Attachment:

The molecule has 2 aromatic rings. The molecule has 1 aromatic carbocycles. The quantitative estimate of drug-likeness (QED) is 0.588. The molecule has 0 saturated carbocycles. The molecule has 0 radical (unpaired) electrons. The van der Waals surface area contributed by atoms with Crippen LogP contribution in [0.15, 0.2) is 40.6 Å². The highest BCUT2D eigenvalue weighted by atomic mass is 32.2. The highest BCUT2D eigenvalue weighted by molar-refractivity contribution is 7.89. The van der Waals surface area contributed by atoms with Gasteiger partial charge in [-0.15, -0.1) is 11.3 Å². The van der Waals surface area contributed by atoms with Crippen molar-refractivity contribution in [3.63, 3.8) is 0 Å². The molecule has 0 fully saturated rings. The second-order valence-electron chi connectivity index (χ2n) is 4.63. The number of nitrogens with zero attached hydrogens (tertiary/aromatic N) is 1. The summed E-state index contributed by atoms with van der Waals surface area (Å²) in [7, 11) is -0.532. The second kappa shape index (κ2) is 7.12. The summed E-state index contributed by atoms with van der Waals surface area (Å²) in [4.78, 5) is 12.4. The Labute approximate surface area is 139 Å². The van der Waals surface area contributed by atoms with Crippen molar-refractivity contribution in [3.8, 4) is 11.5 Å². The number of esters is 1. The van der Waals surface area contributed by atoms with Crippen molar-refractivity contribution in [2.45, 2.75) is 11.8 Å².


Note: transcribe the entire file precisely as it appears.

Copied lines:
The molecule has 2 aromatic rings. The molecule has 1 aromatic carbocycles. The quantitative estimate of drug-likeness (QED) is 0.588. The molecule has 0 saturated carbocycles. The molecule has 0 radical (unpaired) electrons. The van der Waals surface area contributed by atoms with Crippen LogP contribution in [0.15, 0.2) is 40.6 Å². The highest BCUT2D eigenvalue weighted by atomic mass is 32.2. The highest BCUT2D eigenvalue weighted by molar-refractivity contribution is 7.89. The van der Waals surface area contributed by atoms with Gasteiger partial charge in [-0.15, -0.1) is 11.3 Å². The van der Waals surface area contributed by atoms with Crippen molar-refractivity contribution in [3.63, 3.8) is 0 Å². The molecule has 0 fully saturated rings. The second-order valence-electron chi connectivity index (χ2n) is 4.63. The number of nitrogens with zero attached hydrogens (tertiary/aromatic N) is 1. The summed E-state index contributed by atoms with van der Waals surface area (Å²) in [7, 11) is -0.532. The second kappa shape index (κ2) is 7.12. The summed E-state index contributed by atoms with van der Waals surface area (Å²) in [4.78, 5) is 12.4. The Labute approximate surface area is 139 Å². The van der Waals surface area contributed by atoms with Crippen molar-refractivity contribution in [3.8, 4) is 11.5 Å². The number of esters is 1. The van der Waals surface area contributed by atoms with Crippen molar-refractivity contribution in [2.45, 2.75) is 11.8 Å².